NHC club Edmonton Oilers ’Swedish defender Oscar Klefbom has been unable to play for over a year due to long-suffering shoulder ailments.

Klefbom, 27, had a shoulder cut recently in Cleveland, and now the defender has returned to the Oilers team.

At Friday’s press conference, Klefbom spoke about his ailments, surgery and reflections on the future of his NHL career.

Klefbom's thoughts are reported by, among others, the Canadian Sportsnet website.

- The doctor said I might still be able to play, but there is always a risk.

When the rehabilitation ends, we know the situation, and then a decision has to be made about my future.

Rheumatoid arthritis has plagued Klefbom since he was a teenager.

This has not prevented the Swede, for example, from winning the World Championship gold in 2012 and already playing for seven seasons in the NHL in an Oilers shirt.

Klefbom is realistic.

He is prepared for the fact that the number of NHL games could be left to 378 regular season and 16 playoff games.

He has had time to think things through while on the sidelines of the real action.

- I still want to play hockey - and after a career in life.

Like many others, I've been playing for a long time with pain.

When you really want to play and help your teammates, the pain can be tolerated, he said.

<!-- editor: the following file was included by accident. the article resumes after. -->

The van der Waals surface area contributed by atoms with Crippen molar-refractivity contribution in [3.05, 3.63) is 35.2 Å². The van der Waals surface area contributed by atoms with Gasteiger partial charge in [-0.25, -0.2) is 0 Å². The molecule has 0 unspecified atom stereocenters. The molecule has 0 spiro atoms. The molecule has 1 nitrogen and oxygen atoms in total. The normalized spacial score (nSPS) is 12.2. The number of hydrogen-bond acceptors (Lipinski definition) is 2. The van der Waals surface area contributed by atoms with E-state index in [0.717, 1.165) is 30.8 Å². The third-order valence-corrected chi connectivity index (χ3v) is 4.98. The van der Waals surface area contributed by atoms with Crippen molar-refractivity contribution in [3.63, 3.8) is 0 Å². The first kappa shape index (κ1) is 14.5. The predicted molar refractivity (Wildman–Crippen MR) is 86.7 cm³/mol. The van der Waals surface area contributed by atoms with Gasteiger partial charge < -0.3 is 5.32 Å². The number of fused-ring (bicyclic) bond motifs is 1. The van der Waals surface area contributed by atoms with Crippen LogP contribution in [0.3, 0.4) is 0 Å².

- But when you come home, you can't do much, you can't sleep and you can't wear clothes, it's very hard mentally.

However, quality of life is the most important thing, Klefbom said.

According to Sportsnet, Klefbom has already earned more than 20 million US dollars in his career.

He still has two more seasons left on his current contract, which guarantees an annual salary of just over $ 4.1 million.

The loss of a defender who shone with superiority in particular would be a big setback for the Oilers.

This time, however, it’s about much bigger things than overwhelming paints or millions.

- When you have such an operation, you start to seriously think about whether it (playing) is worth it.

After all, it’s about what my life will be like twenty years from now, Klefbom pointed out.